My 5 best websites for the frustrated curator reviewed

Here are my tips for where to go to get a little taste of the actual process of curation rather than passively browsing through endless online museum archives:

Your Paintings Tagger – Now that all the UK’s publically held oil paintings have been put online there is much work to do tagging them, and you can get your curatorial fix by joining in! It’s very simple and I admit after ten goes at this I had to close my browser as I knew I would end up being there all day, especially as you get different coloured paintbrushes as you complete more and more and there’s even a league table of the most prolific taggers. Great fun, addictive and presumably extrememly useful too.

National Maritime Museum – I remember playing around with this some years ago, and while I was ill recently I found my way back here as you can create your own collections based on the museum’s online catalogue. I found the process of putting together my own collection helped me think more about what I wanted to look for and made me discover things I never would have discovered otherwise. I set out to make a ‘Norfolk’ collection and found some amazing pictures from the early 1900’s of the Norfolk coast that I just loved. My Collections – National Maritime Museum

Pinterest – Nowadays you don’t actually need a museum to have it’s own portal to put together your own exhibition, you can just pin it. There are so many distractions on the internet and surely this one fits perfectly with museums and their collections. You can trawl through all your favourite museums and make a board of your favourite artefacts from all over the world. It doesn’t help navigate the often hard to penetrate online catalogues, but it does give you something most museum websistes don’t – the ability to do more than just passively wade through collections and create your own instead. For instance, this hastily put together board on Chinese Cong artefacts.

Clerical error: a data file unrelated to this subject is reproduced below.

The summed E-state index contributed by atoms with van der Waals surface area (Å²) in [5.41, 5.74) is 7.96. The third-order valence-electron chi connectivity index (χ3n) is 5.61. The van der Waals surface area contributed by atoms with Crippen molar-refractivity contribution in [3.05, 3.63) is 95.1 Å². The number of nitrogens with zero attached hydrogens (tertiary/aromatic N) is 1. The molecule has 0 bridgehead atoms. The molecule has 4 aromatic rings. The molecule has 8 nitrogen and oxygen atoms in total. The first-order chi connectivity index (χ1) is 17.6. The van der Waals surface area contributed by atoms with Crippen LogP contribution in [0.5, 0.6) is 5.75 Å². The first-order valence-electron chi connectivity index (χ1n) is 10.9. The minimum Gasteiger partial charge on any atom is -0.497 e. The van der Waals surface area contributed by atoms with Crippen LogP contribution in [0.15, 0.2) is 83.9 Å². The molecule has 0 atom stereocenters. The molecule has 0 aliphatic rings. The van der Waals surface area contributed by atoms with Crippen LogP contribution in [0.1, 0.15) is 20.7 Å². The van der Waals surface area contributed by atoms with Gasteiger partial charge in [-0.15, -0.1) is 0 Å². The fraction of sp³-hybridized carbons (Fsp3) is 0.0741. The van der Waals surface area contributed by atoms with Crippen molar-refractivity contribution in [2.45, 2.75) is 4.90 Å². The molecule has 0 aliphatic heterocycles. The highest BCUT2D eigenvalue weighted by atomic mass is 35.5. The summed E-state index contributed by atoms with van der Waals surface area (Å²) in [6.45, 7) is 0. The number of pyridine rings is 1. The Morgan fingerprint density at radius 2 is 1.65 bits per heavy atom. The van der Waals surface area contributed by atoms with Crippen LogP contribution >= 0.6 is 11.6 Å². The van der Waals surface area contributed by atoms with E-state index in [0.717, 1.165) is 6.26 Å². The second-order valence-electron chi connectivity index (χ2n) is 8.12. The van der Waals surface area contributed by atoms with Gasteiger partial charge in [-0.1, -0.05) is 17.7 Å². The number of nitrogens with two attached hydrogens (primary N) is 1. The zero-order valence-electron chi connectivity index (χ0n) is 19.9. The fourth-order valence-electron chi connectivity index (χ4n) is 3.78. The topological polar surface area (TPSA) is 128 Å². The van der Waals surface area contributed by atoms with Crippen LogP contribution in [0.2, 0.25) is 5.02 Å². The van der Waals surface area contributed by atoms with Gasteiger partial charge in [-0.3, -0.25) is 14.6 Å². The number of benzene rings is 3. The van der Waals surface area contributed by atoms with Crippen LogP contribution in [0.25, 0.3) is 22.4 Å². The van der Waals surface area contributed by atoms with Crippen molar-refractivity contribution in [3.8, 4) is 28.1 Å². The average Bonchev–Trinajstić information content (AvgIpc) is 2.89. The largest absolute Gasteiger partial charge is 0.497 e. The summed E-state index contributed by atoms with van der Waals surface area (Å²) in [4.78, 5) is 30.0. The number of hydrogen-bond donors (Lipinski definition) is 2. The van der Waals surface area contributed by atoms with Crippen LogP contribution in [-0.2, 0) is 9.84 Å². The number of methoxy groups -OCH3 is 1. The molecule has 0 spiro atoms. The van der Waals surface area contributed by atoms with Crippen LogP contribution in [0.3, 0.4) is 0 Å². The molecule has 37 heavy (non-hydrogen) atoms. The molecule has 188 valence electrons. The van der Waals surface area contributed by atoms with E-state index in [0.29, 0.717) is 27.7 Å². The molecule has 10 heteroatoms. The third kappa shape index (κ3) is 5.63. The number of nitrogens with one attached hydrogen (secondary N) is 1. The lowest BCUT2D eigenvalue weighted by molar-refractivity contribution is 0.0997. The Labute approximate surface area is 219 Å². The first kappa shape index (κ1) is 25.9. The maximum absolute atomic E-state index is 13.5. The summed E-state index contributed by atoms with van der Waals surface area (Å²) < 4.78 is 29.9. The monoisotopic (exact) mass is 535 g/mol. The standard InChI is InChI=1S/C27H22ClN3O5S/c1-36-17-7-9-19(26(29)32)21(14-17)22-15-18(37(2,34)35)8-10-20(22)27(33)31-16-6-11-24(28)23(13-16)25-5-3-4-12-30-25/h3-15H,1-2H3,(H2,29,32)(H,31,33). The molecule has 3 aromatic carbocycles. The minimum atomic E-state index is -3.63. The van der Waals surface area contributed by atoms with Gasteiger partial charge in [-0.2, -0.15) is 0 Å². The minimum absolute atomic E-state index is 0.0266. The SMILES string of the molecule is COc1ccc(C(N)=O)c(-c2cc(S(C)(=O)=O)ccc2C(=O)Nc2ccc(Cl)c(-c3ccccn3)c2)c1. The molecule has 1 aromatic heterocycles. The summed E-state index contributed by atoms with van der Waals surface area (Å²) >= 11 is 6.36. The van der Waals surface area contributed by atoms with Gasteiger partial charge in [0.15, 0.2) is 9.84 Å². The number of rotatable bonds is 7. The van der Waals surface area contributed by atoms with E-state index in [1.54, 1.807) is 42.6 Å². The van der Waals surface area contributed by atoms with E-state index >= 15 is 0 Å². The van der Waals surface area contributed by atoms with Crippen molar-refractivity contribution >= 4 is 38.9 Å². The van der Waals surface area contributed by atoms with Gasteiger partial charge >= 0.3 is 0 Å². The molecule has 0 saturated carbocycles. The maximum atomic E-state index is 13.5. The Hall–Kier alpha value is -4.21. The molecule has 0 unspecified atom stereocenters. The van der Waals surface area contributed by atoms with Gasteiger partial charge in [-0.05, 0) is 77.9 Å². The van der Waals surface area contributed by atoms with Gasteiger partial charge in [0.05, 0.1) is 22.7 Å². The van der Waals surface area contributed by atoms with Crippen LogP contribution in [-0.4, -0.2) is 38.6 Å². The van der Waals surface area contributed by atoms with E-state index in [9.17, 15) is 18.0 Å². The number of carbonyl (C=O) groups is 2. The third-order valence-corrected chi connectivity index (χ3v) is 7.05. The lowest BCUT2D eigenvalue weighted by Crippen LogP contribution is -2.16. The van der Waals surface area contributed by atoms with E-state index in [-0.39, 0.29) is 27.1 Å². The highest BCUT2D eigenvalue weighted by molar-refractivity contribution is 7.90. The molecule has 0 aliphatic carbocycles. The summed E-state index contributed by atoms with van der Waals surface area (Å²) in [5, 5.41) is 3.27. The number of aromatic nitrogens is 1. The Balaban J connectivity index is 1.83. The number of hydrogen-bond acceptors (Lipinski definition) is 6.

Whitney Museum of Art for Kids – I’m very jealous of all children that get to play with this, it has so many features that adult based museum websites should have – the ability to make your own collections, to comment on images, tag images, upload your own images, look at other people’s pages of collections and quizzes such as “Which work of art would you like to give to your friend on their birthday?”. Some of these features are on the adult version too so I’ll have to just satisfy myself with that for now until I can find a young person who wants to get involved.

Indiana Museum of Art – I like this website, it may not totally fulfill my quest for some curating funtime, but I love their tag tours, which are bite size collections under different themes (, they let you tag the objects in the collection yourself inviting you to think about the objects you’re looking at (something I often find surprisingly difficult) and have set up their own pinterest boards as well to encourage more interaction. This is definitely a website I’d go back to and I am sure they will come up with some other interesting ways of using the collection too.

A little moan – considering one of a curator’s key roles is to make sense of a huge amount of data and objects and images I’d expect museums to be coming up with some more interesting ways to cope with the great data overload that is the internet. But many don’t even do the basics that all the most successful non-museum websites take for granted e.g. letting people know what’s most popular on their site; as a way into a dense jungle of images and artefacts this is surely a winner, not everyone has time to browse for hours to find a hidden gem and a little guidance on what’s popular wouldn’t hurt, please.

Moan over.

Enjoy curating.


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